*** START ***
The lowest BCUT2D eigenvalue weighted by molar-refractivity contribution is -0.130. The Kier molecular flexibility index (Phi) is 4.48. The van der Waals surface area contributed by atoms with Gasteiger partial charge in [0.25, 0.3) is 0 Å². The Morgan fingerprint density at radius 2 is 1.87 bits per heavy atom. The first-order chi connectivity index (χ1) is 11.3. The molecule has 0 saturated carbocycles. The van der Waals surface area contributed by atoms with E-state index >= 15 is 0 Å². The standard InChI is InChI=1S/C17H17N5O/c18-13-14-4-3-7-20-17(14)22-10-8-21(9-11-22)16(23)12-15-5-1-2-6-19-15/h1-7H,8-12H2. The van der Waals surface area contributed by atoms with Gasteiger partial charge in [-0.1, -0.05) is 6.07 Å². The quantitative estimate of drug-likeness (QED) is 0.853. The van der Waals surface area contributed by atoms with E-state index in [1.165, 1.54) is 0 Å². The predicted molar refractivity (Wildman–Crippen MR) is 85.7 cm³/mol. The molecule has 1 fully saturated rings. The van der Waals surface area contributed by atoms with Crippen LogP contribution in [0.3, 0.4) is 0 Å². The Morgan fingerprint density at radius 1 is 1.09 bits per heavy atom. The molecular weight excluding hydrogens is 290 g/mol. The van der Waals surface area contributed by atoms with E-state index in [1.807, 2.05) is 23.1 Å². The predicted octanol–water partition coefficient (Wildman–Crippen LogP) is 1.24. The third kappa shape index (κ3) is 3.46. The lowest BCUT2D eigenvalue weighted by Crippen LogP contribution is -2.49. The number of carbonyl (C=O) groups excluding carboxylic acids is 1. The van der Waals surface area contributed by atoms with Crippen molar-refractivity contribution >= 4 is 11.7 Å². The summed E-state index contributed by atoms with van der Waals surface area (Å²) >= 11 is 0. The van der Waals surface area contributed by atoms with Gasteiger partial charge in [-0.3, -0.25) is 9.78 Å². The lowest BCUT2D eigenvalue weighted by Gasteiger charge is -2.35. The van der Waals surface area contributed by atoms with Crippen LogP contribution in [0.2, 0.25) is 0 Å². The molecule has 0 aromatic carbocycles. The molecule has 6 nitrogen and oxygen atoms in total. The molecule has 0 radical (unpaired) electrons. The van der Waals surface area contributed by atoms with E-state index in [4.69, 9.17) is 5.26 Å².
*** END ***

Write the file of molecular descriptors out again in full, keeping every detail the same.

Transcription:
The lowest BCUT2D eigenvalue weighted by molar-refractivity contribution is -0.130. The Kier molecular flexibility index (Phi) is 4.48. The van der Waals surface area contributed by atoms with Gasteiger partial charge in [0.25, 0.3) is 0 Å². The Morgan fingerprint density at radius 2 is 1.87 bits per heavy atom. The first-order chi connectivity index (χ1) is 11.3. The molecule has 0 saturated carbocycles. The van der Waals surface area contributed by atoms with E-state index >= 15 is 0 Å². The standard InChI is InChI=1S/C17H17N5O/c18-13-14-4-3-7-20-17(14)22-10-8-21(9-11-22)16(23)12-15-5-1-2-6-19-15/h1-7H,8-12H2. The van der Waals surface area contributed by atoms with Gasteiger partial charge in [-0.1, -0.05) is 6.07 Å². The quantitative estimate of drug-likeness (QED) is 0.853. The van der Waals surface area contributed by atoms with E-state index in [1.165, 1.54) is 0 Å². The predicted molar refractivity (Wildman–Crippen MR) is 85.7 cm³/mol. The molecule has 1 fully saturated rings. The van der Waals surface area contributed by atoms with Crippen LogP contribution in [0.3, 0.4) is 0 Å². The Morgan fingerprint density at radius 1 is 1.09 bits per heavy atom. The molecular weight excluding hydrogens is 290 g/mol. The van der Waals surface area contributed by atoms with E-state index in [1.807, 2.05) is 23.1 Å². The predicted octanol–water partition coefficient (Wildman–Crippen LogP) is 1.24. The third kappa shape index (κ3) is 3.46. The lowest BCUT2D eigenvalue weighted by Crippen LogP contribution is -2.49. The number of carbonyl (C=O) groups excluding carboxylic acids is 1. The van der Waals surface area contributed by atoms with Crippen molar-refractivity contribution >= 4 is 11.7 Å². The summed E-state index contributed by atoms with van der Waals surface area (Å²) >= 11 is 0. The van der Waals surface area contributed by atoms with Gasteiger partial charge in [-0.3, -0.25) is 9.78 Å². The lowest BCUT2D eigenvalue weighted by Gasteiger charge is -2.35. The van der Waals surface area contributed by atoms with Crippen LogP contribution in [0.2, 0.25) is 0 Å². The molecule has 0 aromatic carbocycles. The molecule has 6 nitrogen and oxygen atoms in total. The molecule has 0 radical (unpaired) electrons. The van der Waals surface area contributed by atoms with E-state index in [4.69, 9.17) is 5.26 Å².